The MTA has called its demands "common sense" changes, and said union workers should be required to make sacrifices in a fragile economy, just as riders have done through service cuts and fare hikes in recent years, and nonunion employees have done through a wage freeze that has lasted five years.
MTA eyes concessions
The MTA has said it would give workers raises if the concessions kept total labor costs frozen for three years. But the eight unions involved, which total about 5,600 of the LIRR's 6,000 laborers, have balked at the "three net zeros" plan and maintained that they have made big sacrifices in recent years, including through layoffs, furloughs and inadequate staffing.
They've also disputed that nonunion workers have not had any raises in five years and pointed to multiple examples of MTA managers getting salary bumps in recent years through changes in title and added responsibilities.
"The MTA has the ability to pay, and they choose to pay who they want to," said Simon, general chairman of the Sheet Metal, Air, Rail and Transportation Union/United Transportation Union -- the LIRR's largest labor organization.
The unions have said, while the MTA looks to them for givebacks, the authority also continues to overspend on infrastructure projects, like East Side Access, which is running as much $2.6 billion over budget.
"They've said they're financially broke," Simon said. "They're not financially broke anymore."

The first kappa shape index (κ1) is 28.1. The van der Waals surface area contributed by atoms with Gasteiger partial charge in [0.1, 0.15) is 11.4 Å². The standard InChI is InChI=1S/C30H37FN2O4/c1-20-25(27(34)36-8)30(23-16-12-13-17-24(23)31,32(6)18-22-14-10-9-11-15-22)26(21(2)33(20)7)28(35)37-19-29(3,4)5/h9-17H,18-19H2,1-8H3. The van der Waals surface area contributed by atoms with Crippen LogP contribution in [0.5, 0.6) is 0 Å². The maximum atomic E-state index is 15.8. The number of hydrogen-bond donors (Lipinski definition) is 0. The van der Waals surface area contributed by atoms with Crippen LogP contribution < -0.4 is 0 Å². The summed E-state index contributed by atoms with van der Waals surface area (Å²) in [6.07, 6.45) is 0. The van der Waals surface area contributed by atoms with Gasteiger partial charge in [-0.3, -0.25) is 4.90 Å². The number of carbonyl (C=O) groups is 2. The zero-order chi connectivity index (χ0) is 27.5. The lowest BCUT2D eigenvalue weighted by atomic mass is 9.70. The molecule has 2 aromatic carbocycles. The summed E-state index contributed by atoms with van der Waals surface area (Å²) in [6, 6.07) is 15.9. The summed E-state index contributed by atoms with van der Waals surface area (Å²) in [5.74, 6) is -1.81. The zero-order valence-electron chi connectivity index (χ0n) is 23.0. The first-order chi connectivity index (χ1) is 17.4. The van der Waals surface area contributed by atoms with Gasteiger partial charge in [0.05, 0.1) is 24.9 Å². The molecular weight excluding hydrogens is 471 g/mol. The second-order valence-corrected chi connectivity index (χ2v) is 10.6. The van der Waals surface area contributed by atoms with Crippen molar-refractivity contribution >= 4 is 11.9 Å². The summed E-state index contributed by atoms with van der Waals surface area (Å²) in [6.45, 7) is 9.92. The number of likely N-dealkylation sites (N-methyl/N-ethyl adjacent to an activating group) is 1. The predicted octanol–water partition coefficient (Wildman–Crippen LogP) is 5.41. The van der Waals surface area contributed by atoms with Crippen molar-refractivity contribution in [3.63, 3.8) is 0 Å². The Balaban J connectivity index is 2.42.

The MTA has acknowledged that its finances have improved considerably since it faced a nearly $1 billion deficit four years ago. The MTA is recording record-high ridership, projecting small surpluses through 2016, and has even reduced a planned 2015 fare hike by nearly half.
Three net zeros
MTA officials have said the authority's fragile financial plan depends greatly on all its unions accepting the three-year freeze. Without it, the MTA would either have to take about $5 billion out of its next five-year capital plan, which funds infrastructure maintenance and expansion projects, or squeeze an extra $300 million out of additional fare increases as high as 12 percent or service cuts three times the size as those made in 2010, which included the elimination of several rush hour LIRR trains and weekend service to West Hempstead and Greenport.
"That's how important it is that we achieve a fair and reasonable settlement," MTA chairman Thomas Prendergast told the state legislature last month. "It would be difficult for me to overstate the adverse repercussions -- for both our customers and our region -- if we don't achieve these three net zeros."
Union leaders have said the MTA's demands are less about cutting LIRR labor costs and more about falling in line with Gov. Andrew M. Cuomo's quest for three-year freezes from all unions in the state. The state's two biggest unions, the Civil Service Employees Association and Public Employees Federation, have already accepted such contracts.
Cuomo's office did not respond to a request for comment.
"They're saying, 'Don't give them anything, because if you give it to them, everybody else is going to want it.' But that's not going to fly," said Ricardo Sanchez, general chairman of the International Brotherhood of Electrical Workers Local 589, which represents LIRR electricians. "To sit there and pacify Albany and create this mess is a mistake."